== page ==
Gousblom - The Gazania Krebsiana

Gazania krebsiana is one of the daisies, coming from the varied Asteraceae family, and is well known for its prevalence in the Western and Northern Cape provinces, when Namaqualand bursts into a colourful array of wild flowers (see the Namaqualand flower route).

Did you know? Previously known as the Gazania pavonia, it is also called the terracotta gazania in English and the gousblom, botterblom or rooi gazania in Afrikaans.

The Gazania krebsiana is a perennial plant, characterised by the vibrant red-brown bloom with dark brown markings towards the lower end. The plant reaches about 15 centimetres in height and 20 centimetres in width, and make for excellent groundcover as a result.

The dark green leaves are shiny on top and soft, or velvety, on the underside. On each healthy plant, there will be about two dozen fruit, each of which has a covering of fine hairs to enable efficient wind dispersal.

Flowering time

Gazania krebsiana flowers from late winter (August) until mid-summer (January). Their most abundant and lush period is over October and November, when formal tours of Namaqualand are often conducted to showcase the exquisite colours of the countryside’s blooms.

Use in the garden

Because the Gazania krebsiana is pollinated by birds, bees, butterflies, ants and beetles, it attracts these wonderful creatures into your garden. They also make for gorgeous natural ornaments, bedecking your garden in a colourful rug over the spring months. They stabilise the soil well, and are favourites amongst little animals that like to graze.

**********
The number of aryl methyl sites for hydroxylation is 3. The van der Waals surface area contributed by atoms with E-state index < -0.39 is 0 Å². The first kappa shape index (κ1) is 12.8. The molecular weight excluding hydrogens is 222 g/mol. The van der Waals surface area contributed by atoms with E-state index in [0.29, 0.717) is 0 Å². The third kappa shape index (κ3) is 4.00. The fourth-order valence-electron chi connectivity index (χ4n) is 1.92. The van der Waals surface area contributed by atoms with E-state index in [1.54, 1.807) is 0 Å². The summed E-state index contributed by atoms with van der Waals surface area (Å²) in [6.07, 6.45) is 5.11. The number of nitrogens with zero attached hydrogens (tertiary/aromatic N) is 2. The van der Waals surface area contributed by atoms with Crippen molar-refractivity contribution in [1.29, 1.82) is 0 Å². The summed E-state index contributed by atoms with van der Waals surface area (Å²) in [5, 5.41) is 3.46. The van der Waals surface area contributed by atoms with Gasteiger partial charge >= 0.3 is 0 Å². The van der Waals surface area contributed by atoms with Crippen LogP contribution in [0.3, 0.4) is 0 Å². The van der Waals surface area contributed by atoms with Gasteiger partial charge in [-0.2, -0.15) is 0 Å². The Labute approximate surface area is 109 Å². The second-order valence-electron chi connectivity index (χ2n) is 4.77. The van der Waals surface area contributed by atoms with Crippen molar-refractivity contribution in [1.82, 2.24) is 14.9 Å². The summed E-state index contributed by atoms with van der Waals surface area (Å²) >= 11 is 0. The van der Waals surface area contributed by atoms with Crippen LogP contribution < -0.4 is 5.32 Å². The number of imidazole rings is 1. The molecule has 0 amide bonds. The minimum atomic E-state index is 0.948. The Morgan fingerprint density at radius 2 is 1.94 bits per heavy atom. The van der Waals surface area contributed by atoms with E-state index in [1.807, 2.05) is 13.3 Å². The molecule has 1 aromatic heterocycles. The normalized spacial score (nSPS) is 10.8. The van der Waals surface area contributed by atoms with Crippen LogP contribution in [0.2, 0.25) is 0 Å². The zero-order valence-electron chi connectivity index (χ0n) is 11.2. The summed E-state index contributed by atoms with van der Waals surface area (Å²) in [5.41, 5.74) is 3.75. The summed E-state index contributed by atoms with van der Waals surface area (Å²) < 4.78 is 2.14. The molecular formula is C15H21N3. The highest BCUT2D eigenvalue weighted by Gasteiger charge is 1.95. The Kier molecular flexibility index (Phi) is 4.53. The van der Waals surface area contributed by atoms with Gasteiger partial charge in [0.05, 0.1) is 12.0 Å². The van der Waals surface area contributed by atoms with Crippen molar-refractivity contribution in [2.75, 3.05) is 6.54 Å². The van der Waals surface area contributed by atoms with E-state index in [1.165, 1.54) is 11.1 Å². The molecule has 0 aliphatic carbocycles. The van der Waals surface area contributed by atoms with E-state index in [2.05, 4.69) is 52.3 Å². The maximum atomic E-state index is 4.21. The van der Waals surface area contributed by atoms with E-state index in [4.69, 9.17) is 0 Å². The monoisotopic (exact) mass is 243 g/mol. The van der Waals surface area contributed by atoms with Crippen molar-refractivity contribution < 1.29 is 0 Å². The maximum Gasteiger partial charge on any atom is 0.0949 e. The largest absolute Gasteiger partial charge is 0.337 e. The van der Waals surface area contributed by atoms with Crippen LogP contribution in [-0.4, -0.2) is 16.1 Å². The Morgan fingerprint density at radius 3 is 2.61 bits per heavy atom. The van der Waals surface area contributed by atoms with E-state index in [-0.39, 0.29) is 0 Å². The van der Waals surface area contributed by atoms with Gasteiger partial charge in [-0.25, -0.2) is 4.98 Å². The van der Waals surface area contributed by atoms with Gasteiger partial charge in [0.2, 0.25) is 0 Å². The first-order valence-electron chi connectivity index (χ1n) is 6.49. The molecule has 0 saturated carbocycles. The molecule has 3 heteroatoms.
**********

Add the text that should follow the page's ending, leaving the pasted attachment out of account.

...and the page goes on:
Natural distribution

Gazania krebsiana is widespread throughout South Africa, despite its being particularly well known for blanketing the Western Cape landscape. In fact, its distribution stretches all the way from the Western Cape through the Eastern Cape and up to KwaZulu-Natal, and inland to the Great Karoo, Free State, Lowveld and Gauteng.

Growing Gazania in your garden

The shallow root system of the Gazania krebsiana means that they react well to watering and make for great pioneer plants. They are hardy and versatile, able to grow in many different soil types (despite preferring clay and sandy soil). They adapt quickly and easily to the climate and conditions of their habitat.

In the hot summer months, the plant may shrivel up. It has not died, but is minimising the surface area exposed to the sun and conserving water- and nutrient consumption. It requires sun, and a little watering, but not too much.


The easiest way to propagate Gazania krebsiana is to mix the fruit with a little sand and then plant this mixture directly into soil that has been loosened and aerated. Water it immediately. Mixing the fruits with the sand allows for better distribution. It will take less than a week for these seeds to germinate.

Keep the seedlings in a tray until they are strong and well established. Thereafter, they can be moved to the garden. Seeds should be sown in April.

Plan your travel to South Africa to visit our magnificent botanical gardens and to enjoy our diverse plant life and unspoiled wilderness: Start your search for accommodations in South Africa for your holiday. We wish you happy exploring and travelling.

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